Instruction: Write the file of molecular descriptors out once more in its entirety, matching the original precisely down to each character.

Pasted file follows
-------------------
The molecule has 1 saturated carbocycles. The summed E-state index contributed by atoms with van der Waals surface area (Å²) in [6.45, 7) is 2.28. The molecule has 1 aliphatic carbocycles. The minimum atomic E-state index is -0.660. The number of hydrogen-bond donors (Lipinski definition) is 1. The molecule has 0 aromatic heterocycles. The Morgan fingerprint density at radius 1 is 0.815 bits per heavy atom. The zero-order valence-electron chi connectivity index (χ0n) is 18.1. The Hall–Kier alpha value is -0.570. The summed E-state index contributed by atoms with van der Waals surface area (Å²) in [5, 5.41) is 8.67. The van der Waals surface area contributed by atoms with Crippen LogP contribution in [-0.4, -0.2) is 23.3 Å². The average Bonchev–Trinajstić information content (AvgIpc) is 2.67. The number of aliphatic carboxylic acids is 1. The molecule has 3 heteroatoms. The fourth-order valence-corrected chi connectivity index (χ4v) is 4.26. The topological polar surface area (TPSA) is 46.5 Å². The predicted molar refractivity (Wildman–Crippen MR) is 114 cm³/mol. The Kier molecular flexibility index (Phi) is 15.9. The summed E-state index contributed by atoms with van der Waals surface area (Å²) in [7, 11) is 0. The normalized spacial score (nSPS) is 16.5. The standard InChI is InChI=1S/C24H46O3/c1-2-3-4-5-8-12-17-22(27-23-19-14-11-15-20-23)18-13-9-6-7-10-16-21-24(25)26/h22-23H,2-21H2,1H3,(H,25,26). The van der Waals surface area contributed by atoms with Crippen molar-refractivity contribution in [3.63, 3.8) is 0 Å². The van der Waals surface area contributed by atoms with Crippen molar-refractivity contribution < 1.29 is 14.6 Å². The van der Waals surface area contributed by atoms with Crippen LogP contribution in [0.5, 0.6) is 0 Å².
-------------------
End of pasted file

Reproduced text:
The molecule has 1 saturated carbocycles. The summed E-state index contributed by atoms with van der Waals surface area (Å²) in [6.45, 7) is 2.28. The molecule has 1 aliphatic carbocycles. The minimum atomic E-state index is -0.660. The number of hydrogen-bond donors (Lipinski definition) is 1. The molecule has 0 aromatic heterocycles. The Morgan fingerprint density at radius 1 is 0.815 bits per heavy atom. The zero-order valence-electron chi connectivity index (χ0n) is 18.1. The Hall–Kier alpha value is -0.570. The summed E-state index contributed by atoms with van der Waals surface area (Å²) in [5, 5.41) is 8.67. The van der Waals surface area contributed by atoms with Crippen LogP contribution in [-0.4, -0.2) is 23.3 Å². The average Bonchev–Trinajstić information content (AvgIpc) is 2.67. The number of aliphatic carboxylic acids is 1. The molecule has 3 heteroatoms. The fourth-order valence-corrected chi connectivity index (χ4v) is 4.26. The topological polar surface area (TPSA) is 46.5 Å². The predicted molar refractivity (Wildman–Crippen MR) is 114 cm³/mol. The Kier molecular flexibility index (Phi) is 15.9. The summed E-state index contributed by atoms with van der Waals surface area (Å²) in [7, 11) is 0. The normalized spacial score (nSPS) is 16.5. The standard InChI is InChI=1S/C24H46O3/c1-2-3-4-5-8-12-17-22(27-23-19-14-11-15-20-23)18-13-9-6-7-10-16-21-24(25)26/h22-23H,2-21H2,1H3,(H,25,26). The van der Waals surface area contributed by atoms with Crippen molar-refractivity contribution in [3.63, 3.8) is 0 Å². The van der Waals surface area contributed by atoms with Crippen molar-refractivity contribution < 1.29 is 14.6 Å². The van der Waals surface area contributed by atoms with Crippen LogP contribution in [0.5, 0.6) is 0 Å².